• 54°

Darts & Laurels: Children need their zzzzzs

Dart to family routines that don’t ensure enough slumber for young children. Lack of sleep doesn’t just make students sleepy and inattentive in class; if it’s a frequent practice in a child’s early years, lack of sleep may also lead to cognitive and behavioral problems later on. So say the people involved in a study led by a Massachusetts General Hospital pediatrician. The study found that “children ages 3 to 7 who don’t get enough sleep are more likely to have problems with attention, emotional control and peer relationships in mid-childhood,” reports Science News.

Dr. Lynn Moody, superintendent of Rowan-Salisbury Schools, wishes she could find a way to educate parents about the importance of sleep for their children.

“Provocatively, I have said to parents … if you will just do two things — put your child to bed at night and bring them to school every day on time — we will do the rest,” Moody says. “We will feed them, provide them with school supplies, even clothe them, but they must be here well-rested on time everyday.”

Parents, are you listening?

Laurels to teachers who go beyond curriculum to cover important life values and to students who take those lessons to heart. Kristina Sheets’ fourth-graders at North Rowan Elementary School have tackled at least two projects this year that demonstrate compassion — collecting donations for Hurricane Matthew victims and, more recently, raising nearly $2,000 for the Leukemia and Lymphoma Society. In addition to caring about those in need, the students have been putting the “fun” in fundraising. They sold orange awareness ribbons for leukemia for 25 cents each, organized themed-dress days with a 50-cent participation fee, and planned a cupcake party for the class that raised the most money. “When they leave this classroom,” Sheets says, “I want them … to be good people.” They’re off to an kind-hearted start. 

Laurels to “Sesame Street” for adding a character with autism to its Muppet cast. Julia plays along with the rest of the crew but does some things differently. When introduced to Big Bird, for example, she  continues coloring and doesn’t make eye contact or speak. “I thought that maybe she didn’t like me,” Big Bird told “60 Minutes” correspondent Lesley Stahl, in a recent special. Elmo jumped in to explain autism and said sometimes it takes Julia a little longer to do things. Bravo to “Sesame Street” for trying to educate young children about autism and for giving children with autism a chance to see someone like themselves on TV.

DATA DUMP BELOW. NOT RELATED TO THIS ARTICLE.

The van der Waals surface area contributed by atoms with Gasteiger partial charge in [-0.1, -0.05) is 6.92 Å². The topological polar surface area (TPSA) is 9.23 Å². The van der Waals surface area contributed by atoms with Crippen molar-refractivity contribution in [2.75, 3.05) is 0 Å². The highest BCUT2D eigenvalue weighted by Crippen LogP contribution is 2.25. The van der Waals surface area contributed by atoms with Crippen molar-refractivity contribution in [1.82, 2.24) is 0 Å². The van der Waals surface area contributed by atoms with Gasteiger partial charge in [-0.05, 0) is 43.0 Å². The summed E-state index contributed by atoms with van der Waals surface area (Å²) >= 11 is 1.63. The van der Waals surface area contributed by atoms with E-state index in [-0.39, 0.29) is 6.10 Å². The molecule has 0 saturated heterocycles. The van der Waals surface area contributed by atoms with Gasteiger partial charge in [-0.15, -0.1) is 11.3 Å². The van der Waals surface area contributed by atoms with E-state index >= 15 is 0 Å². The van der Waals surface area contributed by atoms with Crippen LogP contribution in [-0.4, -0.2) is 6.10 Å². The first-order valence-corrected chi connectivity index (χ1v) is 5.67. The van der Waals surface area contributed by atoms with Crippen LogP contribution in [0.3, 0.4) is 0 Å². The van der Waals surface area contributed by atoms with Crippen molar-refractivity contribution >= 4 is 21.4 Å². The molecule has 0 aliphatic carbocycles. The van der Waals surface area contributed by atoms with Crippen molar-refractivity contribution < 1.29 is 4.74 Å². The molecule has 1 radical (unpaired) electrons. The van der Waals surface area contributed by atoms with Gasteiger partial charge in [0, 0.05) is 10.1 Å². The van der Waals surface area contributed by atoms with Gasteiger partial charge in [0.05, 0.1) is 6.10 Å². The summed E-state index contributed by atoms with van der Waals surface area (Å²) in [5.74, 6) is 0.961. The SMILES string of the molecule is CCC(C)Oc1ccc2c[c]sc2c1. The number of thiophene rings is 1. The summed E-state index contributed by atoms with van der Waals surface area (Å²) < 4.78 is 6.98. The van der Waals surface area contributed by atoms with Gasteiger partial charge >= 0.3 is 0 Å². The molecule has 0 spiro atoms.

Comments

Education

Superintendent talks first 100 days, dives into district data

Business

‘It was an answer to a call:’ TenderHearted Home Care celebrates 10 years of providing care at home

News

Political Notebook: Local polls find increasing number of North Carolinians want COVID-19 vaccine

News

Trial begins on challenge to latest NC voter ID law

Local

Burch, Fisher, Marsh honored as 2021 recipients of Elizabeth Duncan Koontz Humanitarian Award

Landis

Landis board talks revenues, budget planning, department updates

College

College baseball: Catawba rolls 7-1 and 24-1

Nation/World

Student fires at officers at Tennessee school, is killed

Nation/World

Police: Minnesota officer meant to draw Taser, not handgun

Crime

Man receives consecutive prison sentences for sex offenses

BREAKING NEWS

RSS Board of Education approves Faith Elementary sale

Coronavirus

Rowan Health Department receives 400 Pfizer, 800 Johnson & Johnson vaccines for week

Crime

Blotter: Accident in Food Lion only weekend shooting to produce injuries

Crime

Salisbury man charged with felony drug crimes

Crime

Second person charged in thefts from house near county line

Crime

Police use tear gas to end robbery stand off, arrest suspect

Local

Ask Us: When will Rowan Public Library’s West Branch open?

Nation/World

Prosecution case nears end in ex-cop’s trial in Floyd death

Nation/World

Officer accused of force in stop of Black Army officer fired

Crime

Blotter: Man charged with hitting man with car, fleeing while intoxicated

Local

‘Meet the need’: Rowan County Health Department looks to add to vaccination options

Local

Seaford is first woman in county hired for town manager position since the ’90s

Local

Colonial Spring Frolic makes a comeback to kick off museum’s year

Local

Concord City Council wants to name bridge for fallen officer, Rowan native